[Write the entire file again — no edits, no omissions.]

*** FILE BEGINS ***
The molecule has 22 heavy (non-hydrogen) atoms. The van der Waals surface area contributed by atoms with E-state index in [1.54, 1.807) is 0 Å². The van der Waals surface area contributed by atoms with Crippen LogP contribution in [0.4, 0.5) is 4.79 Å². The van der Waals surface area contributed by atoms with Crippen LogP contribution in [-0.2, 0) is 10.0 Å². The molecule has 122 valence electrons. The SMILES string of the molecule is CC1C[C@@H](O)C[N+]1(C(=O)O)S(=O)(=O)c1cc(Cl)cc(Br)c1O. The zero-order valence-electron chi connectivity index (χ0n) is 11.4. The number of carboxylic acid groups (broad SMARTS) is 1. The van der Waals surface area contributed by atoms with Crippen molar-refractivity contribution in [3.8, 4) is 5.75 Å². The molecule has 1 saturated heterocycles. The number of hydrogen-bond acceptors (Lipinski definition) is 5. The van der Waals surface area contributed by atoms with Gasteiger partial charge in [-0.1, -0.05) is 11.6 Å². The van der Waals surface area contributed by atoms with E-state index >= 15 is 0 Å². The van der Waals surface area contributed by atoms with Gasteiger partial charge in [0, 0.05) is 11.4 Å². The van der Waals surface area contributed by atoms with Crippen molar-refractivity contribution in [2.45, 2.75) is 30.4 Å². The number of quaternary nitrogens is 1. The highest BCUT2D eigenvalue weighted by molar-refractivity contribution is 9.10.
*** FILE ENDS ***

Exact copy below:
The molecule has 22 heavy (non-hydrogen) atoms. The van der Waals surface area contributed by atoms with E-state index in [1.54, 1.807) is 0 Å². The van der Waals surface area contributed by atoms with Crippen LogP contribution in [0.4, 0.5) is 4.79 Å². The van der Waals surface area contributed by atoms with Crippen LogP contribution in [-0.2, 0) is 10.0 Å². The molecule has 122 valence electrons. The SMILES string of the molecule is CC1C[C@@H](O)C[N+]1(C(=O)O)S(=O)(=O)c1cc(Cl)cc(Br)c1O. The zero-order valence-electron chi connectivity index (χ0n) is 11.4. The number of carboxylic acid groups (broad SMARTS) is 1. The van der Waals surface area contributed by atoms with Crippen molar-refractivity contribution in [3.8, 4) is 5.75 Å². The molecule has 1 saturated heterocycles. The number of hydrogen-bond acceptors (Lipinski definition) is 5. The van der Waals surface area contributed by atoms with Gasteiger partial charge in [-0.1, -0.05) is 11.6 Å². The van der Waals surface area contributed by atoms with E-state index >= 15 is 0 Å². The van der Waals surface area contributed by atoms with Gasteiger partial charge in [0, 0.05) is 11.4 Å². The van der Waals surface area contributed by atoms with Crippen molar-refractivity contribution in [2.45, 2.75) is 30.4 Å². The number of quaternary nitrogens is 1. The highest BCUT2D eigenvalue weighted by molar-refractivity contribution is 9.10.